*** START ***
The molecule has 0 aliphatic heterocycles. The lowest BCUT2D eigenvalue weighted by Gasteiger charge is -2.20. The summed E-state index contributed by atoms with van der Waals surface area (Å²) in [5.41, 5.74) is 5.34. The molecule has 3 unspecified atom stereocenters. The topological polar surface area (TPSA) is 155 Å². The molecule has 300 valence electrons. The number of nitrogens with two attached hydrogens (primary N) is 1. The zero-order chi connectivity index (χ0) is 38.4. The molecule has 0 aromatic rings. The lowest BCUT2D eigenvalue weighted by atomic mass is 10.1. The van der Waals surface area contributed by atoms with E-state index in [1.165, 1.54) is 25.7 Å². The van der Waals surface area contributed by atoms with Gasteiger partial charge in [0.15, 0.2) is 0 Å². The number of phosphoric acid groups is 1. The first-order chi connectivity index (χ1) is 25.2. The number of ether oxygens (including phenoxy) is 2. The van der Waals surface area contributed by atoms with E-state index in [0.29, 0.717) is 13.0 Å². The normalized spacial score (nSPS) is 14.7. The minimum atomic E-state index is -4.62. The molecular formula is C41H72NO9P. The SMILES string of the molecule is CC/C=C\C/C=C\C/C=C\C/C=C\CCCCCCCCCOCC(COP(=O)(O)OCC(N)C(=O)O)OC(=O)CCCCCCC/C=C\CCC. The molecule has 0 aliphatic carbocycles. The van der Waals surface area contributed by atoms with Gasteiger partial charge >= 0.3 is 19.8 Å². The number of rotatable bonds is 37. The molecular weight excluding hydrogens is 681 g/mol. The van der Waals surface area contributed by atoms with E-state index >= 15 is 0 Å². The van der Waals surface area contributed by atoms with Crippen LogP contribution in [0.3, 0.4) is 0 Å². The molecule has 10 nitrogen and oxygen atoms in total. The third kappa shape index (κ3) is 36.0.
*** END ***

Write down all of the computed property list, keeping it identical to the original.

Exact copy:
The molecule has 0 aliphatic heterocycles. The lowest BCUT2D eigenvalue weighted by Gasteiger charge is -2.20. The summed E-state index contributed by atoms with van der Waals surface area (Å²) in [5.41, 5.74) is 5.34. The molecule has 3 unspecified atom stereocenters. The topological polar surface area (TPSA) is 155 Å². The molecule has 300 valence electrons. The number of nitrogens with two attached hydrogens (primary N) is 1. The zero-order chi connectivity index (χ0) is 38.4. The molecule has 0 aromatic rings. The lowest BCUT2D eigenvalue weighted by atomic mass is 10.1. The van der Waals surface area contributed by atoms with E-state index in [1.165, 1.54) is 25.7 Å². The van der Waals surface area contributed by atoms with Gasteiger partial charge in [0.15, 0.2) is 0 Å². The number of phosphoric acid groups is 1. The first-order chi connectivity index (χ1) is 25.2. The number of ether oxygens (including phenoxy) is 2. The van der Waals surface area contributed by atoms with E-state index in [0.29, 0.717) is 13.0 Å². The normalized spacial score (nSPS) is 14.7. The minimum atomic E-state index is -4.62. The molecular formula is C41H72NO9P. The SMILES string of the molecule is CC/C=C\C/C=C\C/C=C\C/C=C\CCCCCCCCCOCC(COP(=O)(O)OCC(N)C(=O)O)OC(=O)CCCCCCC/C=C\CCC. The molecule has 0 aliphatic carbocycles. The van der Waals surface area contributed by atoms with Gasteiger partial charge >= 0.3 is 19.8 Å². The number of rotatable bonds is 37. The molecular weight excluding hydrogens is 681 g/mol. The van der Waals surface area contributed by atoms with E-state index >= 15 is 0 Å². The van der Waals surface area contributed by atoms with Crippen LogP contribution in [0.3, 0.4) is 0 Å². The molecule has 10 nitrogen and oxygen atoms in total. The third kappa shape index (κ3) is 36.0.